The ending of KINGDOM OF HEAVEN argues in favor of religious tolerance and indirectly urges Christians, Jews and Muslims to work for the peace of Jerusalem. This, of course, probably is not possible considering the violent teachings of parts of the Koran, which inspires many Muslims. In the New Testament, Jesus and His apostles argue in favor of fighting evil with love and God’s grace, through the Gospel of Jesus Christ. Also, as Paul says in Acts 17:24, God does not dwell in temples made with human hands, even in temples built in Jerusalem. Viewed in this light, the religious fights over the holy sites in Jerusalem seem rather ridiculous. Historically speaking, however, the Jews abandoned Jerusalem and the temple there when they fled the Romans, and the Christians peacefully occupied and ruled the city until the Muslims came along and took it by rapacious and cruel force. The First Crusade was an attempt to rescue the overwhelming Christian majority in the Holy Land. We would do well if we remembered these facts when we debate the Crusades and the political future of Jerusalem.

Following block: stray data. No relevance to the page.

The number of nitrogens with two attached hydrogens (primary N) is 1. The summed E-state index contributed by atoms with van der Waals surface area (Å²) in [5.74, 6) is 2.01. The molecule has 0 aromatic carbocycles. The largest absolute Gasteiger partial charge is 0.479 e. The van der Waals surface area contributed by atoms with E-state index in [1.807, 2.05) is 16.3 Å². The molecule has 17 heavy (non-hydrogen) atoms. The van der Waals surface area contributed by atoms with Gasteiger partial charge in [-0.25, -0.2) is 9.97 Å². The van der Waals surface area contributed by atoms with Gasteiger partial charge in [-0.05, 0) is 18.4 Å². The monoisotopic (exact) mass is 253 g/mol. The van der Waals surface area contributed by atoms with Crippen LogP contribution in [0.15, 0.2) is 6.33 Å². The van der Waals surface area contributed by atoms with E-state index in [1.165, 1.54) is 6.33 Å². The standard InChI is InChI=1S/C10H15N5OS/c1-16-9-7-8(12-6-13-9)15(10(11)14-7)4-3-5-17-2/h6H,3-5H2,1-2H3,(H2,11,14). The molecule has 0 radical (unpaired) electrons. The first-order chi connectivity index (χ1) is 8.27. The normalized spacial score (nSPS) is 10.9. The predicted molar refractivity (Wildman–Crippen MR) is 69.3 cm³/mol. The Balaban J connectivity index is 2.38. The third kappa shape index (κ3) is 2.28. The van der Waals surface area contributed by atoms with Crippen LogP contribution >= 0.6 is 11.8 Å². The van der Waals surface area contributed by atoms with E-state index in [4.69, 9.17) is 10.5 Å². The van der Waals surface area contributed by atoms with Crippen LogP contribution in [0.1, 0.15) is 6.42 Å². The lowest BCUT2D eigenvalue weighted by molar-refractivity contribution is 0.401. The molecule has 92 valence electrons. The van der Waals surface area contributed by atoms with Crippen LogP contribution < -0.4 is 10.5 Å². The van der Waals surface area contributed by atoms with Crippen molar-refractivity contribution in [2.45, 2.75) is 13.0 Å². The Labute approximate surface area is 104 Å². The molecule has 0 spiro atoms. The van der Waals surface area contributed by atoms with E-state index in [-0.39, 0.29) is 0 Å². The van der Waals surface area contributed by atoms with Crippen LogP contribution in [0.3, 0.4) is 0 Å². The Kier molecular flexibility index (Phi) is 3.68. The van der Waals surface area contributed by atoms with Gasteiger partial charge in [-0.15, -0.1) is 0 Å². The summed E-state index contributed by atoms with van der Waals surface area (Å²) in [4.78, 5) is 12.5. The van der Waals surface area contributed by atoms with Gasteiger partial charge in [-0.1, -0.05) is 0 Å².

KINGDOM OF HEAVEN, starring Orlando Bloom, is an intentional revisionist historical epic about the Crusades. A French blacksmith named Balian reunites with his lost father, Sir Godfrey, who beckons Balian to Jerusalem to serve the peaceful Christian King, Baldwin IV. Godfrey becomes mortally wounded during a skirmish in France, but he confers knighthood on Balian before he dies. In Jerusalem, Balian finds the kingdom and nobles there are torn apart by warmongers in their midst who want to end King Baldwin’s truce with the powerful Saladin. Balian also has an adulterous relationship with the King’s married sister. Eventually, Balian is forced to defend the people of Jerusalem against Saladin’s approaching army.
Set in the 1180s, KINGDOM OF HEAVEN is filmed on an epic scale, but has location shots that make Jerusalem look like Morocco. The acting, direction, set designs, and photography are superb, though the bigoted script is weak. The movie has an intentional anti-Christian worldview that attributes Muslim believes to Christians and Christian beliefs to Musims. It also contains a negative attitude against organized religion, revisionist history about the Christian kingdom in Jerusalem in 1187 and very strong action violence, with blood spurting.